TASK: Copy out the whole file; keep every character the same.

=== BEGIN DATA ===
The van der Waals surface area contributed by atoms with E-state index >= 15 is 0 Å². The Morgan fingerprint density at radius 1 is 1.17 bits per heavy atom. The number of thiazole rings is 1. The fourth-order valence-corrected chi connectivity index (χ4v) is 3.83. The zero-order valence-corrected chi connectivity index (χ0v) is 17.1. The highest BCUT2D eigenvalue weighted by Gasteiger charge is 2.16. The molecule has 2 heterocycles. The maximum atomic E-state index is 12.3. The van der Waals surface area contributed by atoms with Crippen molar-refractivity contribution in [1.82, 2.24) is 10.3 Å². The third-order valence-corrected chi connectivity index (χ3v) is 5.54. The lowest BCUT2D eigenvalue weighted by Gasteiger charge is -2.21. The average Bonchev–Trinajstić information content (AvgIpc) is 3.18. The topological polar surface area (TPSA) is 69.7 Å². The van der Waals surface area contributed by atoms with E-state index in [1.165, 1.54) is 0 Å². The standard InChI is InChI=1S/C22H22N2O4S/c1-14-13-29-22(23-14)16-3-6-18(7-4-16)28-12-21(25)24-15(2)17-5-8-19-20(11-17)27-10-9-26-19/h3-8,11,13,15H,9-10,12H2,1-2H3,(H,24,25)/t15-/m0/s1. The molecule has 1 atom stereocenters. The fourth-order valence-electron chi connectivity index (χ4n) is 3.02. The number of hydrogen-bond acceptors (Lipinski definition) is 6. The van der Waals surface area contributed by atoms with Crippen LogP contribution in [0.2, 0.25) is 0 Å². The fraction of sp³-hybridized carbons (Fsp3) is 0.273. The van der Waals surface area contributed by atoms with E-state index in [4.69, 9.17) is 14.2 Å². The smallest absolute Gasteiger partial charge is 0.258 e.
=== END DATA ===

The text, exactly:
The van der Waals surface area contributed by atoms with E-state index >= 15 is 0 Å². The Morgan fingerprint density at radius 1 is 1.17 bits per heavy atom. The number of thiazole rings is 1. The fourth-order valence-corrected chi connectivity index (χ4v) is 3.83. The zero-order valence-corrected chi connectivity index (χ0v) is 17.1. The highest BCUT2D eigenvalue weighted by Gasteiger charge is 2.16. The molecule has 2 heterocycles. The maximum atomic E-state index is 12.3. The van der Waals surface area contributed by atoms with Crippen molar-refractivity contribution in [1.82, 2.24) is 10.3 Å². The third-order valence-corrected chi connectivity index (χ3v) is 5.54. The lowest BCUT2D eigenvalue weighted by Gasteiger charge is -2.21. The average Bonchev–Trinajstić information content (AvgIpc) is 3.18. The topological polar surface area (TPSA) is 69.7 Å². The van der Waals surface area contributed by atoms with E-state index in [1.165, 1.54) is 0 Å². The standard InChI is InChI=1S/C22H22N2O4S/c1-14-13-29-22(23-14)16-3-6-18(7-4-16)28-12-21(25)24-15(2)17-5-8-19-20(11-17)27-10-9-26-19/h3-8,11,13,15H,9-10,12H2,1-2H3,(H,24,25)/t15-/m0/s1. The molecule has 1 atom stereocenters. The fourth-order valence-electron chi connectivity index (χ4n) is 3.02. The number of hydrogen-bond acceptors (Lipinski definition) is 6. The van der Waals surface area contributed by atoms with Crippen LogP contribution in [0.2, 0.25) is 0 Å². The fraction of sp³-hybridized carbons (Fsp3) is 0.273. The van der Waals surface area contributed by atoms with E-state index in [4.69, 9.17) is 14.2 Å². The smallest absolute Gasteiger partial charge is 0.258 e.